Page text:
Key Science and Engineering Indicators: 2010 Digest
From the introduction:
The National Science Board has selected 31 S&E indicators for inclusion in this digest. These indicators have been grouped into six topical areas. Although each stands alone, collectively these six themes are a snapshot of U.S. R&D capacity and outputs in a global context. Exploration of areas that indicate capacity for innovation is a thread common to many of the themes presented here. As economies worldwide grow increasingly knowledge-intensive and interdependent, capacity for innovation becomes ever more critical.
Three themes provide a worldwide view, picturing R&D spending, research outputs, and science and technology capacities. Three others share a domestic focus, providing indicators of U.S. R&D: funding and performance, federal R&D support, and the U.S. S&E workforce. These topical indicators may vary in successive volumes of the Science and Engineering Indicators series as contemporary S&E policy issues emerge.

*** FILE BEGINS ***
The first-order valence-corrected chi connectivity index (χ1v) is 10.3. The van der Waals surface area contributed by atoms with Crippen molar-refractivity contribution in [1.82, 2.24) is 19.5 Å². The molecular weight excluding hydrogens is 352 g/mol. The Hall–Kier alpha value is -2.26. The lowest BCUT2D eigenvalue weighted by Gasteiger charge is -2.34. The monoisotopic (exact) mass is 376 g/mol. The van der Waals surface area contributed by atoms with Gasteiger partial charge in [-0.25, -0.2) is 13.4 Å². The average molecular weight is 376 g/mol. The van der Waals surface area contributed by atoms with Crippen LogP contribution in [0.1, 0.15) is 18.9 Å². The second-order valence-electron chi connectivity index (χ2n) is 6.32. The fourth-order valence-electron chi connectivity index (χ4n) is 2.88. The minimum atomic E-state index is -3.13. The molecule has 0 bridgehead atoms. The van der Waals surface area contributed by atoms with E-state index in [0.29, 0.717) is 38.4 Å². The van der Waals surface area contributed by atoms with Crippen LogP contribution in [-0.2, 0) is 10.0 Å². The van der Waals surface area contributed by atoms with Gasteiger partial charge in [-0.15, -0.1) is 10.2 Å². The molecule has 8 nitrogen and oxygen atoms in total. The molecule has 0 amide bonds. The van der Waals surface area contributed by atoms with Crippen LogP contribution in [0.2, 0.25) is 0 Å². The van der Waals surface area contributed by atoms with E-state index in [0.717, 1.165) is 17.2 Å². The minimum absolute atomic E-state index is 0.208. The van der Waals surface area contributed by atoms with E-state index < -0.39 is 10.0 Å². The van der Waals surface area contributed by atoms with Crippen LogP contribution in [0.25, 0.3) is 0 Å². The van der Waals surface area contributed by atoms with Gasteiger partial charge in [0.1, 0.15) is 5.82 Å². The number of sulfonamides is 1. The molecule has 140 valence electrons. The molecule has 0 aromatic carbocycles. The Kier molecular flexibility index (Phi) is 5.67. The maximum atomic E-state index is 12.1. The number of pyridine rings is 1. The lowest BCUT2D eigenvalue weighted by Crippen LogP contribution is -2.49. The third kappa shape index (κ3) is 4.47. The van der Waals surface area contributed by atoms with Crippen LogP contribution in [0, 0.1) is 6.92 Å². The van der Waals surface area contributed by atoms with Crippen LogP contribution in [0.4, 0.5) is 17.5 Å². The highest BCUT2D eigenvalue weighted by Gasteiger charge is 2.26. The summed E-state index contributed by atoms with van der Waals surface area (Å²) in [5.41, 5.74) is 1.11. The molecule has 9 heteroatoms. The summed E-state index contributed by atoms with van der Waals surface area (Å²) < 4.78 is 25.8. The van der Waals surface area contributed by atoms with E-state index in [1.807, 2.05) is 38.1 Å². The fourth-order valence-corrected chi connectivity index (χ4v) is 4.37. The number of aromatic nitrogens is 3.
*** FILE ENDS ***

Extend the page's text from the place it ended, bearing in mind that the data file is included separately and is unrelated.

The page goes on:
Download pdf: http://www.nsf.gov/statistics/digest10/nsb1002.pdf
And a summary from: http://www.the-scientist.com/blog/display/56275/ (reg required)
● In the US, industry accounts for nearly 80% of R&D funding, whereas the government funds only about 20%.
● However, at 60%, the federal government still provides the highest percentage of funding for basic research, with universities and colleges providing about 20%, and industry trailing at 5.5%. That industry figure represents a decline of about 1.5% from 1990.
● Of all the fields funded by federal money, life science gets the biggest slice of the pie with $29.7 billion according to 2008 numbers. The second highest field, engineering, gets a mere $9.35 billion.
● As a point of comparison, defense research gets $81.05 billion.
● In terms of output, the US still leads the world in number of science and engineering publications per year, with nearly 209,000 in 2007. Still as a combined entity, the 27 countries in the EU produced the most with 245,000 publications.
● The US also still holds the world record for patents issued in 2007 at 82,000; the majority of those came from the biological sciences (50%). The second highest patent recipient is Japan with 34,600.